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CD Review

Franz Schubert

Sony 79565

Die Winterreise, D 911/Op. 89

  • Gute Nacht (Good Night)
  • Die Wetterfahne (The Weather Vane)
  • Gefrorne Tränen (Frozen Tears)
  • Erstarrung (Numbness)
  • Der Lindenbaum (The Lime Tree)
  • Wasserflut (Flood)
  • Auf dem Flusse (On the River)
  • Rückblick (Looking Back)
  • Irrlicht (Will o' the wisp)
  • Rast (Rest)
  • Frühlingstraum (Dream of Springtime)
  • Einsamkeit (Loneliness/Solitude)
  • Die Post (The Post)
  • Der greise Kopf (The Grey Head)
  • Die Krähe (The Crow)
  • Letzte Hoffnung (Last Hope)
  • Im Dorfe (In the Village)
  • Der stürmische Morgen (The Stormy Morning)
  • Täuschung (Illusion)
  • Der Wegweiser (The Signpost)
  • Das Wirtshaus (The Inn)
  • Mut (Courage)
  • Die Nebensonnen (The Mock Suns)
  • Der Leiermann (The Hurdy-Gurdy Man)
Jonas Kaufmann, tenor
Helmut Deutsch, piano
Sony Classical 88883-79565-2 70m
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I suppose almost everyone hearing this new Die Winterreise, from experienced concertgoers and critics to amateur singers and casual listeners, will express great admiration for Kaufmann's resplendent and flexible tenor voice and his considerable interpretive abilities. Some may carp about certain aspects of his approach to this warhorse collection of songs, while citing their favorite version by Dietrich Fischer-Dieskau, Hermann Prey, Gerald Finley, Matthias Goerne or a host of others. But make no mistake about it, Kaufmann is the real thing, a tremendously compelling singer with talent to burn. He sings Schubert with passion and total commitment from first song to last. In the end, you can reach no other verdict than that this is one more major achievement in his growing and impressive discography.

Kaufmann certainly captures the essence of the mostly dark moods in Schubert's music (and Wilhelm Müller's poetry): in Gute Nacht (#1) he imparts an anxious sense of departure with an almost operatic intensity. There's much intensity in the ensuing Die Wetterfahne as well, but also a nervous feeling of exhilaration as Kaufmann's voice resounds with majestic power. Listen to his sensitivity and range in Irrlicht (#9): notice the subtle sense of intimacy and the many gradations in dynamics, and take note in particular of those arresting high closing notes. He catches the seeming simplicity and playfulness of Frülingstraum (#11), and he fully captures the dreamy but quirky quality of Tauschung (#19). I could go on citing further examples of his exceptional artistry in this collection, but suffice it to say that Kaufmann is utterly compelling in every song, consistently capturing its essence and drama.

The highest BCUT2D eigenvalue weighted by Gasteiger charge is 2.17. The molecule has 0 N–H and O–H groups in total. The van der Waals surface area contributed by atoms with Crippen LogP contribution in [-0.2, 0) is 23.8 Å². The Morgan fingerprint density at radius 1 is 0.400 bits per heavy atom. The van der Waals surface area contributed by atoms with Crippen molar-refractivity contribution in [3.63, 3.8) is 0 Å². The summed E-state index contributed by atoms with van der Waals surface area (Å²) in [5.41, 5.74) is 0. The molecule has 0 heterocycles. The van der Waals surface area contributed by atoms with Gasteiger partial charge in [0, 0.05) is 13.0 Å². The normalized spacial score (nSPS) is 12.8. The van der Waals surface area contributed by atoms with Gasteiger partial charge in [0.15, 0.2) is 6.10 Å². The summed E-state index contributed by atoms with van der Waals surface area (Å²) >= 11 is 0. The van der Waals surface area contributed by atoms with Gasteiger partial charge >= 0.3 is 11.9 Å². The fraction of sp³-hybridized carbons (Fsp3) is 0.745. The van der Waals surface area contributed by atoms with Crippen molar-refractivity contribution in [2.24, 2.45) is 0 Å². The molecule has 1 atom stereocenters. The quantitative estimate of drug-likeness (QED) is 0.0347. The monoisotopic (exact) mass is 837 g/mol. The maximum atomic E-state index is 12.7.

Speaking of drama, there may be some listeners seeing a downside here, asserting that Kaufmann is too operatic in his treatment of Schubert, that he takes every opportunity to wring angst and drama from each moment in each song. But is that necessarily a weakness in a song cycle so full of drama and angst? I don't think so – in fact, it's a great strength. Moreover, Kaufmann's heldentenor voice seems perfect for this cycle, despite a common view that the greatest versions have been by baritones, like the aforementioned Fischer-Dieskau and Prey.

I would be remiss if I didn't commend Helmut Deutsch for his sensitive accompaniments throughout the cycle. He is a great artist in his own right. The sound reproduction by Sony is vivid and perfectly balanced. Highest recommendations!

Copyright © 2014, Robert Cummings

Trumpet